We ask a gardening expert, do leaf blowers cause pollution and how to protect against fumes when using one.
As you get ready to spruce up your lawn, there’s a good chance that you’ll be considering using the best leaf blowers (opens in new tab) in terms of power, efficiency, and price: the gas-powered leaf blower. Running using internal combustion engines, gas-powered leaf blowers are popular for their power but are also noisy and have distinctive fumes that can lead people to question, do leaf blowers cause pollution. The answer is a clear yes.
We explain: how do leaf blowers cause pollution?
Just like a car, the process of using gasoline in an internal combustion engine causes polluting fumes as a bi-product. However, unlike the 4-stroke engines commonly found in cars, leaf blowers tend to use 2-stroke engines.
While a 2-stroke engine converts fuel into power more quickly, it is also dirtier and far more polluting. A 2-stroke engine runs on a mixture of gasoline and oil and as much as one third of it isn’t combusted when it passes through the engine and is simply released into the air around as an aerosol of fuel.
So, do leaf blowers cause pollution? They certainly do, and the pollution from gas engines is the key reason why. In fact, it’s such a big problem that selling gas-powered lawn equipment is set to become illegal in the state of California. (opens in new tab)
How to protect against leaf blower pollution
Now that we’ve answered the big question, “do leaf blowers cause pollution?”, you may be wondering what you can do to protect yourself against it.
1. Consider alternatives
Traditionally, gas-powered leaf blowers have been picked over electric ones because of their superior power. These days however electric leaf blowers come close to their gas powered counterparts for power are much lighter, and crucially are not an air pollutant in the same way.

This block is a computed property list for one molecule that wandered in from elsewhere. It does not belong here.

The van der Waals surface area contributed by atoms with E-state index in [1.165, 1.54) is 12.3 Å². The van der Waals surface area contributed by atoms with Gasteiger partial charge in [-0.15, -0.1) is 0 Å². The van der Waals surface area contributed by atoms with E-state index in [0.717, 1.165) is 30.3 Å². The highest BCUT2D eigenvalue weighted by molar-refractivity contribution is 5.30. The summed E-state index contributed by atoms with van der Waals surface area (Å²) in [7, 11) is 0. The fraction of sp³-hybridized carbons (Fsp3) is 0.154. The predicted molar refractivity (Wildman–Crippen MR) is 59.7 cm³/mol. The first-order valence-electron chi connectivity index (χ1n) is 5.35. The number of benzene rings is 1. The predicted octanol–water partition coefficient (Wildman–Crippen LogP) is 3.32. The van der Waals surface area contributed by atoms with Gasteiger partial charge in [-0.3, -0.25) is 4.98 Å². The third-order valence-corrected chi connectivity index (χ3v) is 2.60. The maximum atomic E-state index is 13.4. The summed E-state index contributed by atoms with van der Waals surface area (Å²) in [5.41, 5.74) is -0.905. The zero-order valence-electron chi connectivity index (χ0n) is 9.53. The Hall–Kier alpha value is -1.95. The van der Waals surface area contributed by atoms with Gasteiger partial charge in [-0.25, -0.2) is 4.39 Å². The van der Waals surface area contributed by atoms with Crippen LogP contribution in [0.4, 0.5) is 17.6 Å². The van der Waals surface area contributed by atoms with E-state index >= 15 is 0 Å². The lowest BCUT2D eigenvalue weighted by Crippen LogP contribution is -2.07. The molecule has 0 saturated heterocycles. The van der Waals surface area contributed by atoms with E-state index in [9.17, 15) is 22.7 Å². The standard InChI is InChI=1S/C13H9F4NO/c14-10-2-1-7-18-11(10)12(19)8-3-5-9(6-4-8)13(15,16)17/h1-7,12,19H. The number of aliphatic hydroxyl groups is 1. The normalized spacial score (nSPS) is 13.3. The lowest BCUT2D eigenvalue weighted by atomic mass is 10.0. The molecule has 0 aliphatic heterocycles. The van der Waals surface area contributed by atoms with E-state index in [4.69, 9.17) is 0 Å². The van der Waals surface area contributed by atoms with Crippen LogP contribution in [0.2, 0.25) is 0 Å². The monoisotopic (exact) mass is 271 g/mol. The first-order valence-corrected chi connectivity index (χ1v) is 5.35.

2. Don’t get rid of leaves
There is a growing environmental call for people not to get rid of fallen leaves at the end of the Summer season. Environmentalists say that leaving fallen leaves and not mowing your lawn could provide a vital habitat to wildlife during the colder months.
3. Use personal protection clothing
Take the advice of a lawn care professional who uses leaf blowers regularly. Timothy London advises wearing safety glasses to protect your eyes against pollution and a mask to prevent breathing in the leaf blower fumes or any dust or particulates thrown up by the force of the leaf blower.
Box out: Timothy London, owner of London Lawn Care Services gives us his advice on staying as safe as possible if you’re using a gas-powered leaf blower:
“For operating a gas powered leaf blower I would definitely recommend using a mask. I also would recommend using safety glasses. When leaf blowing, a lot of dust is blowing around and it’s not safe breathing all of this in and getting it in your eyes.”
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